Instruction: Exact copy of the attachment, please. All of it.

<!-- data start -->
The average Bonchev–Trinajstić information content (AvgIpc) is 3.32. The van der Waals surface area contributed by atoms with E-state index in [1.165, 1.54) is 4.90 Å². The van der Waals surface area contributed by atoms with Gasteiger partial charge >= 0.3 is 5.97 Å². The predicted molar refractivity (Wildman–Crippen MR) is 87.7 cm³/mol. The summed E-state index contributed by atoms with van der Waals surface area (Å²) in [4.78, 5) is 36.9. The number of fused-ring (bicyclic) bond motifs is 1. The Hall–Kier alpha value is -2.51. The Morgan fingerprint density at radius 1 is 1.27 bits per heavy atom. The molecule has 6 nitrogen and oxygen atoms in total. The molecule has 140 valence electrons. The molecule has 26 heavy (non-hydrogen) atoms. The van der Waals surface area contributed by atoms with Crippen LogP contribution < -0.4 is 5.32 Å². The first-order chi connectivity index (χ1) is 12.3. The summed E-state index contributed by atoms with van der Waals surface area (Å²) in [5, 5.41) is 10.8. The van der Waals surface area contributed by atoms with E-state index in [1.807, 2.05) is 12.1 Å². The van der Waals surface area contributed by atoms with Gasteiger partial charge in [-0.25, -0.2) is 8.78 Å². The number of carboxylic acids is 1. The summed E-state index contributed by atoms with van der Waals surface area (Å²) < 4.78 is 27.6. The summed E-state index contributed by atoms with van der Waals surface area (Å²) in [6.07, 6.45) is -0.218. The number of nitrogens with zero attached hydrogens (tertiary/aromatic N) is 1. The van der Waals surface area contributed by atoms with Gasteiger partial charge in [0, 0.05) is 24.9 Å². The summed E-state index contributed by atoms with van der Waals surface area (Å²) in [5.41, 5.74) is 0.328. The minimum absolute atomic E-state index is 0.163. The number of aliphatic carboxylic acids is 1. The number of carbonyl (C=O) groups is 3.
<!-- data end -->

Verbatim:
The average Bonchev–Trinajstić information content (AvgIpc) is 3.32. The van der Waals surface area contributed by atoms with E-state index in [1.165, 1.54) is 4.90 Å². The van der Waals surface area contributed by atoms with Gasteiger partial charge >= 0.3 is 5.97 Å². The predicted molar refractivity (Wildman–Crippen MR) is 87.7 cm³/mol. The summed E-state index contributed by atoms with van der Waals surface area (Å²) in [4.78, 5) is 36.9. The number of fused-ring (bicyclic) bond motifs is 1. The Hall–Kier alpha value is -2.51. The Morgan fingerprint density at radius 1 is 1.27 bits per heavy atom. The molecule has 6 nitrogen and oxygen atoms in total. The molecule has 140 valence electrons. The molecule has 26 heavy (non-hydrogen) atoms. The van der Waals surface area contributed by atoms with Crippen LogP contribution < -0.4 is 5.32 Å². The first-order chi connectivity index (χ1) is 12.3. The summed E-state index contributed by atoms with van der Waals surface area (Å²) in [5, 5.41) is 10.8. The van der Waals surface area contributed by atoms with E-state index in [1.807, 2.05) is 12.1 Å². The van der Waals surface area contributed by atoms with Gasteiger partial charge in [-0.25, -0.2) is 8.78 Å². The number of carboxylic acids is 1. The summed E-state index contributed by atoms with van der Waals surface area (Å²) < 4.78 is 27.6. The summed E-state index contributed by atoms with van der Waals surface area (Å²) in [6.07, 6.45) is -0.218. The number of nitrogens with zero attached hydrogens (tertiary/aromatic N) is 1. The van der Waals surface area contributed by atoms with Gasteiger partial charge in [0, 0.05) is 24.9 Å². The summed E-state index contributed by atoms with van der Waals surface area (Å²) in [5.41, 5.74) is 0.328. The minimum absolute atomic E-state index is 0.163. The number of aliphatic carboxylic acids is 1. The number of carbonyl (C=O) groups is 3.